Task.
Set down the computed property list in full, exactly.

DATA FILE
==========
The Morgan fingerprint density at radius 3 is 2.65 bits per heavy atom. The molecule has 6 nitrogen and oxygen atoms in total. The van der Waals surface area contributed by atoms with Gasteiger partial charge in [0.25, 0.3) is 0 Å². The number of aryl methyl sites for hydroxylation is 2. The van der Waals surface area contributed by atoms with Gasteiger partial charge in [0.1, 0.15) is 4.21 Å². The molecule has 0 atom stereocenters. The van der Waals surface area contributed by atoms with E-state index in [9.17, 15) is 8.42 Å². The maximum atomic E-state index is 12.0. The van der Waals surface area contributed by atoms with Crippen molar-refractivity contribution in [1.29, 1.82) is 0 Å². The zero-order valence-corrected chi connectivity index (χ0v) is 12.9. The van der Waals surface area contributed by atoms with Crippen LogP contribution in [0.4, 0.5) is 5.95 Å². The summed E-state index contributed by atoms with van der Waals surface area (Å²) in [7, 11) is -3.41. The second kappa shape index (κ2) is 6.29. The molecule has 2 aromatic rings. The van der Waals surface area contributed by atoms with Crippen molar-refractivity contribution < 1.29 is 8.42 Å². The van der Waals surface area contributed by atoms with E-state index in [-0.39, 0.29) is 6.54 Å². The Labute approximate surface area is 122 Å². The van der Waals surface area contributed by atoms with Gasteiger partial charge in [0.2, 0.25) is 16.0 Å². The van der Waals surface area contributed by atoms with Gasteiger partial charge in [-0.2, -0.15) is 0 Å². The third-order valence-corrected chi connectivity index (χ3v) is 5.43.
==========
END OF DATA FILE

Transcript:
The Morgan fingerprint density at radius 3 is 2.65 bits per heavy atom. The molecule has 6 nitrogen and oxygen atoms in total. The van der Waals surface area contributed by atoms with Gasteiger partial charge in [0.25, 0.3) is 0 Å². The number of aryl methyl sites for hydroxylation is 2. The van der Waals surface area contributed by atoms with Gasteiger partial charge in [0.1, 0.15) is 4.21 Å². The molecule has 0 atom stereocenters. The van der Waals surface area contributed by atoms with E-state index in [9.17, 15) is 8.42 Å². The maximum atomic E-state index is 12.0. The van der Waals surface area contributed by atoms with Crippen molar-refractivity contribution in [1.29, 1.82) is 0 Å². The zero-order valence-corrected chi connectivity index (χ0v) is 12.9. The van der Waals surface area contributed by atoms with Crippen LogP contribution in [0.4, 0.5) is 5.95 Å². The summed E-state index contributed by atoms with van der Waals surface area (Å²) in [7, 11) is -3.41. The second kappa shape index (κ2) is 6.29. The molecule has 2 aromatic rings. The van der Waals surface area contributed by atoms with Crippen molar-refractivity contribution < 1.29 is 8.42 Å². The van der Waals surface area contributed by atoms with E-state index in [-0.39, 0.29) is 6.54 Å². The Labute approximate surface area is 122 Å². The van der Waals surface area contributed by atoms with Gasteiger partial charge in [0.2, 0.25) is 16.0 Å². The van der Waals surface area contributed by atoms with Gasteiger partial charge in [-0.2, -0.15) is 0 Å². The third-order valence-corrected chi connectivity index (χ3v) is 5.43.